Climate

  • A mixed-use center for town and gown
    <strong>Storrs Center</strong> <em>Mansfield, CT</em>

    Build Great Places / #thisiscnu

  • Mercado District | Tucson, Arizona
    A timeless place from the ground up. #thisiscnu

    Build Great Places / #thisiscnu

  • Expanding options for a car-oriented suburban area
    <strong>Village of Providence</strong> <em>Huntsville, AL</em>

    Build Great Places / #thisiscnu

  • A unique building becomes a hub for historic neighborhoods
    <strong>Ponce City Market</strong> <em>Atlanta, GA</em>

    Build Great Places / #thisiscnu

  • Southside
    Ten acres that transformed a city #thisiscnu

    Build Great Places / #thisiscnu

  • Historic arcade houses young professionals
    <strong>Microlofts at The Arcade Providence</strong>&nbsp;<em>Providence, Rhode Island</em>

    Build Great Places / #thisiscnu

  • Jazz Market New Orleans Audience Seating
    Jazz Market New Orleans Audience Seating
    Trumpeting a cultural revival
    <strong>Peoples Health New Orleans Jazz Market</strong>&nbsp; <em>New Orleans, Louisiana</em>

    Build Great Places / #thisiscnu

  • Crosstown_Concourse_2018_Charter_LooneyRicksKiss
    Crosstown_Concourse_2018_Charter_LooneyRicksKiss
    From former warehouse to "vertical village"
    <strong>Crosstown Concourse</strong>&nbsp; <em>Memphis, Tennessee</em>

    Build Great Places / #thisiscnu

  • From parking lot to urban tour-de-force
    <strong>UCLA Weyburn</strong>&nbsp;<em>Los Angeles, California</em>

    Build Great Places / #thisiscnu

The climate is changing. We must design for climate change. Rising seas, warming temperatures, droughts, floods and extreme weather events threaten our cities and towns – and over time may trigger massive population shifts. New Urbanists are determined to help communities be resilient in the face of these challenges.

We will draw on timeless ways of building that for millennia have provided humans shared protection against the elements – and we are committed to implement new strategies and design tools adapted to local communities and their environments. That is the essence of CNU’s “Climate and Equity Challenge.”

It has long been clear that the dominant pattern of wasteful, sprawling land development and building is an economic and social catastrophe. It is increasingly clear that it is also a major source of climate arson.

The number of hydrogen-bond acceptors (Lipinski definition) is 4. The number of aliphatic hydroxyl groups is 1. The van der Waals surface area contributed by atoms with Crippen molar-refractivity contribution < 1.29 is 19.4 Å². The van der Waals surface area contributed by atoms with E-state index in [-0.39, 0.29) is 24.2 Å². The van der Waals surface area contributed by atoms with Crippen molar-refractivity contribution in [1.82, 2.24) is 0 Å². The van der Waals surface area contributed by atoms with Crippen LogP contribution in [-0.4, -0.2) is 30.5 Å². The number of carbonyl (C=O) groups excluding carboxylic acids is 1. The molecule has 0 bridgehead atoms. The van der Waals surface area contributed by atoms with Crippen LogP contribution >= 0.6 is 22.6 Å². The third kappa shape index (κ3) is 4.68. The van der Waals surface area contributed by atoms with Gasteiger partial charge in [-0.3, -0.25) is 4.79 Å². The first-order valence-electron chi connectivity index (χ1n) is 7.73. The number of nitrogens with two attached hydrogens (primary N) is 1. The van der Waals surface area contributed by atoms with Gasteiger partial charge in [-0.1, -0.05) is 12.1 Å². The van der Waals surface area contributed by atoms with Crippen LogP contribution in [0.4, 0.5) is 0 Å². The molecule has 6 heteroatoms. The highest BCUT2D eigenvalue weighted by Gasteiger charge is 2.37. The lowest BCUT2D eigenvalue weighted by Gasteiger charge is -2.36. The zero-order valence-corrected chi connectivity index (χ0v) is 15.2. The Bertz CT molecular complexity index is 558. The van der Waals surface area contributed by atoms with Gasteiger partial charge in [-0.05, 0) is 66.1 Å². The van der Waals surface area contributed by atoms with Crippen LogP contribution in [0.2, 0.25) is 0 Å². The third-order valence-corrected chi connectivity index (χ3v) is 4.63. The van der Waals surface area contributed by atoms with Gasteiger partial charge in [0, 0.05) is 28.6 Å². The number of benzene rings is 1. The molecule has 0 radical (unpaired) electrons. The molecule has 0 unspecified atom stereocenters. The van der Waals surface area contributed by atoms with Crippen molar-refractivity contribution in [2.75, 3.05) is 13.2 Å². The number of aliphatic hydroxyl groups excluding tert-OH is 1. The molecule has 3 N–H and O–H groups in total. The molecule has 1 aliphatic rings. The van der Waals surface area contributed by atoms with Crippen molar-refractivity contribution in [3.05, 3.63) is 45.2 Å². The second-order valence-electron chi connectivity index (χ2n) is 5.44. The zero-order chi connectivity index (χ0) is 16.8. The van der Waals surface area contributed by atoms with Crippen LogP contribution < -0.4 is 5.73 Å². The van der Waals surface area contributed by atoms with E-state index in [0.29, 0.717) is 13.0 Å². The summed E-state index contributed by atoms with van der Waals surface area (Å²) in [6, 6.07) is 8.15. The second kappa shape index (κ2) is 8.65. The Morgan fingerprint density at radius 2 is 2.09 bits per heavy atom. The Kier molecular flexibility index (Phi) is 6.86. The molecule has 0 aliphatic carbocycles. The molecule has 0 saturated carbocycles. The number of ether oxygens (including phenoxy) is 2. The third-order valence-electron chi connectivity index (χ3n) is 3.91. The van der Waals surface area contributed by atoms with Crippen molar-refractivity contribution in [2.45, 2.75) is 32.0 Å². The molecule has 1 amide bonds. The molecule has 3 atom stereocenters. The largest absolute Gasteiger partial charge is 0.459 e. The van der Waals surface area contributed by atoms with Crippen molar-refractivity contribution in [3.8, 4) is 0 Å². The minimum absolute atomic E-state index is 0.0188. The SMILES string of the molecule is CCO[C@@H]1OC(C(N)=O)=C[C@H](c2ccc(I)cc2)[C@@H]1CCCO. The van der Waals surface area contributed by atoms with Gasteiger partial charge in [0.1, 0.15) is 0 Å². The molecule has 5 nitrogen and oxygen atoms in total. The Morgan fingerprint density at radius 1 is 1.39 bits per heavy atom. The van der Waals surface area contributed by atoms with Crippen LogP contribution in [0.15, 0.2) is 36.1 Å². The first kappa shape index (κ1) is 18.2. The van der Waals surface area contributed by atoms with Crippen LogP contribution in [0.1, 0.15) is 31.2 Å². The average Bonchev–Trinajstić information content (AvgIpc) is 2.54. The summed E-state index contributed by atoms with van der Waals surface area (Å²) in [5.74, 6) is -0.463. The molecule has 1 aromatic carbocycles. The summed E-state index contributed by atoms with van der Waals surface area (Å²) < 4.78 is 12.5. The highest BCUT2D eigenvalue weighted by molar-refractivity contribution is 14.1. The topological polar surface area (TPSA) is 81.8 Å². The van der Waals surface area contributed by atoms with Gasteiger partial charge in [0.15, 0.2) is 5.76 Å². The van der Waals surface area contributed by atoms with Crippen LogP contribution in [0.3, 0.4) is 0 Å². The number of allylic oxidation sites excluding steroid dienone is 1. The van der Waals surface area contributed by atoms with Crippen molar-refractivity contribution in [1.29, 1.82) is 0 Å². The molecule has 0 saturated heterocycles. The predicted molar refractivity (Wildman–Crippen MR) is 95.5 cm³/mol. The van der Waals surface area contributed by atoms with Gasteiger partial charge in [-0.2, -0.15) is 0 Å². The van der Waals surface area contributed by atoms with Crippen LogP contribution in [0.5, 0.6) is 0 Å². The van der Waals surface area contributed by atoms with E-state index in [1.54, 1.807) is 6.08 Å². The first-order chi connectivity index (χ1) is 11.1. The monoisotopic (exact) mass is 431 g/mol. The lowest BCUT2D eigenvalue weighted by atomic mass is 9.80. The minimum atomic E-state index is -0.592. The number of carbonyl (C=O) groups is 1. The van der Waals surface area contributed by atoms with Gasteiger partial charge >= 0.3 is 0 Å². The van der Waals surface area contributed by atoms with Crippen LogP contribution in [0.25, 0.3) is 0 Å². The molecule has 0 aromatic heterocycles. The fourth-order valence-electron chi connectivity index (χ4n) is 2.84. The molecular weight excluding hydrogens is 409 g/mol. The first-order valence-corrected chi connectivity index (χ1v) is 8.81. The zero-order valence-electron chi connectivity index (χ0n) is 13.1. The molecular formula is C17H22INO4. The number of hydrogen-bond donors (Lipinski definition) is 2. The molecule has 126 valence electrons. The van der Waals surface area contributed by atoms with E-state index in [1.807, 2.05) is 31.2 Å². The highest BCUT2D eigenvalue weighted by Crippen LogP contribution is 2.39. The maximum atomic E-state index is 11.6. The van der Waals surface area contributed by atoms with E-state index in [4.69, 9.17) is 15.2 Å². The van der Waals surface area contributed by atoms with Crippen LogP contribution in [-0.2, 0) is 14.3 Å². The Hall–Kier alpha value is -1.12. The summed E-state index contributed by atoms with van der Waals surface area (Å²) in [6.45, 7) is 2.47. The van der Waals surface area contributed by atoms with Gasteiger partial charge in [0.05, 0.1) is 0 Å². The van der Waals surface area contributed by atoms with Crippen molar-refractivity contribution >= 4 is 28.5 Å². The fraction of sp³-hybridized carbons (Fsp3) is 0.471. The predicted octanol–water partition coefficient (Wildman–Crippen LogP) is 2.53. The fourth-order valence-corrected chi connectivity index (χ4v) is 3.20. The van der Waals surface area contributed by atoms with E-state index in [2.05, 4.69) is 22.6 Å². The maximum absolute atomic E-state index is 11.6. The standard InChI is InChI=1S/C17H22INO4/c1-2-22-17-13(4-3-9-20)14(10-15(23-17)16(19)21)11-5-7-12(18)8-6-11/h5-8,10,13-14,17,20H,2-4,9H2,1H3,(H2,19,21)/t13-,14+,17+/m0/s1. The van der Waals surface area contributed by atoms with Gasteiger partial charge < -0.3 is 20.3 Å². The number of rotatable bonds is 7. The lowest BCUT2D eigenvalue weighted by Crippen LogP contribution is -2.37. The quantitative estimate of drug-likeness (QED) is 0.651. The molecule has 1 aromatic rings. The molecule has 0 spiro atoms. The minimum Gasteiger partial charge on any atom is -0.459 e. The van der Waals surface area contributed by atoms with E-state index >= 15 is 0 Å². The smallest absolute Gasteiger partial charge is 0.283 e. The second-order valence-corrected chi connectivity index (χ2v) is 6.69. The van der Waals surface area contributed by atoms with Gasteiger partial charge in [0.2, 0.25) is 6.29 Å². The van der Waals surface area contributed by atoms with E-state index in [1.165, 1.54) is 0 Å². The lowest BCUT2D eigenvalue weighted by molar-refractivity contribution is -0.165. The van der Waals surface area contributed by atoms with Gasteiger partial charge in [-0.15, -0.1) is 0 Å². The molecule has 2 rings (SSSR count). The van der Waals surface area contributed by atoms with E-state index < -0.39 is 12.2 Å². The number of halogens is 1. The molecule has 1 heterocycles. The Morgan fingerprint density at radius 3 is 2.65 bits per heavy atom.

There is an alternative – one that offers our best hope for both mitigating and adapting to climate change. We must return to building compact, integrated, walkable development and repair the damage done by building cities around cars instead of people. Walkable urbanism conserves resources and minimizes the scale and costs of public and private infrastructure. Compact communities create a better balance of jobs with housing, offer multiple options for mobility and sharply reduce greenhouse gas emissions. 

Compact cities also conserve and regenerate land, forests, wildlife habitat, waterways, and wetlands, as well as reserving space for agriculture. New Urbanism also emphasizes multifunctional public space that can improve public health, reduce a city's carbon footprint, encourage active lifestyles, and create places where community can form.

Compact communities must also be diverse, inclusive and equitable ones. Our Charter clearly committed our movement to oppose “racial and economic segregation.” Hurricane Katrina and recent heat waves have laid bare the vulnerabilities of communities of color, the poor, the young and seniors. Only by building communities that work for everyone can we face future climate stresses and shocks with resilience.

At CNU 30, New Urbanists launched the “Climate and Equity Challenge” to engage all our members, chapters, affiliates and allies in these interconnected twin opportunities to build more resilient and equitable cities and towns across the United States and Canada.

In this we build on decades of research and practical experience. In 2017, our Climate Summit brought together some of the most visionary planning, architectural, engineering, academic, government and other leaders to lay the groundwork for action. They concluded:

  • We have neither the time nor the resources to tackle climate change, racial and social equity, and public health as separate challenges. We must aim for solutions that address all three.
  • As valuable as technological advances may be to the work on climate resilience, there are already many time-tested, low-tech approaches in the urbanist toolkit for diversifying transportation choice and reducing vehicle miles traveled.
  • The environmental movement is realigning to address people&#39;s habitats as well as wild habitats.
  • Compact, walkable places that encourage transit use are potentially the most comprehensively effective strategy for addressing climate change, both in terms of mitigation and adaptation.
  • The magnitude of climate change is even greater than that of sprawl, and will call upon new urbanists and allies to step up their efforts to share best practices and collaborate across sectors.

We have begun a toolkit of resources for communities to draw on. Join us as muster all our imagination, will and creativity to identify projects, case studies, strategies and tactics to design resilient and equitable cities and towns.